The Doris McCarthy Artist-in Residence (DMAiR) program--in which I'm happy to be the current a-i-r, (let's just say current air)--will be holding a reception out here on Wednesday to celebrate RBC sponsorship of the program starting next year. They asked me nicely if I'd mind giving up a day of what the DMAiR website calls "quiet, isolated and picturesque" living. Not all, I said, meaning it.
So today some site preparation went on--a cut and trim of the grass, which had just been done on Friday. Just as noisy this time, they went further--gathering the leaf and apple falls.
I understand the need to intervene in natural forces. As I've already noted earlier in this blog, the erosion of the spectacular bluffs, which created the attraction to live here, going back two hundred years but escalating in the last fifty, can be measured now in grains of sandstone rather than metres of prime real estate. This is thanks to an expensive and creative breakwater installation along the lakeshore 60 metres below.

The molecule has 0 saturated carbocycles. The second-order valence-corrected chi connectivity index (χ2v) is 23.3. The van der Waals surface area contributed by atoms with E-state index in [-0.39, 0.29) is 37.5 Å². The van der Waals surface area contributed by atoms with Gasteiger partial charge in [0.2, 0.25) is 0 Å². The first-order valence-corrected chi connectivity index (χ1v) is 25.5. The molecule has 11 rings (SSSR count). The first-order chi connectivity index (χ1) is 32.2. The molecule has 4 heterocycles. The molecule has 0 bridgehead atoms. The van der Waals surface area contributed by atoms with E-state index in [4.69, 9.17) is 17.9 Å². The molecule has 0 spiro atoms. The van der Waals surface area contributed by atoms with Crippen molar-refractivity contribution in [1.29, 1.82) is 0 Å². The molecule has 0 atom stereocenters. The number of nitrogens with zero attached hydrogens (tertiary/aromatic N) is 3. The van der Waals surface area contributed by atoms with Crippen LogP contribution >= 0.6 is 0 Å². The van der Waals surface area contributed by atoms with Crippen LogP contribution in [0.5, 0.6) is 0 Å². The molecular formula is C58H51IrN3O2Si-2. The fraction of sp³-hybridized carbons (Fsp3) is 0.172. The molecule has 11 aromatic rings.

However, what we do not need is to cover up the fact that leaves and apples fall here in autumn. We do not need to prettify the lawn or pretend that geese don't shit here. Imagine, me standing up for the geese--which have not yet returned, by the way, in the forty-five minutes since the truck pulled away. Nor have the grey squirrels or the butterflies or the deer pulling red apples off the tree early this morning, to name just a few of the obvious residents punished, as it seems, by such wasteful intervention.
We humans love the place for the way it is; we hide the way it is so visitors on Wednesday will love it more. This seems to me a shockingly unimaginative and insensitive approach to the ongoing stewardship of this resource. Very much NOT in keeping with the spirit of Doris McCarthy herself, in my opinion. She would embrace, not dandify, what nature gave her.
I feel like shaking down the apples and greasing the geese.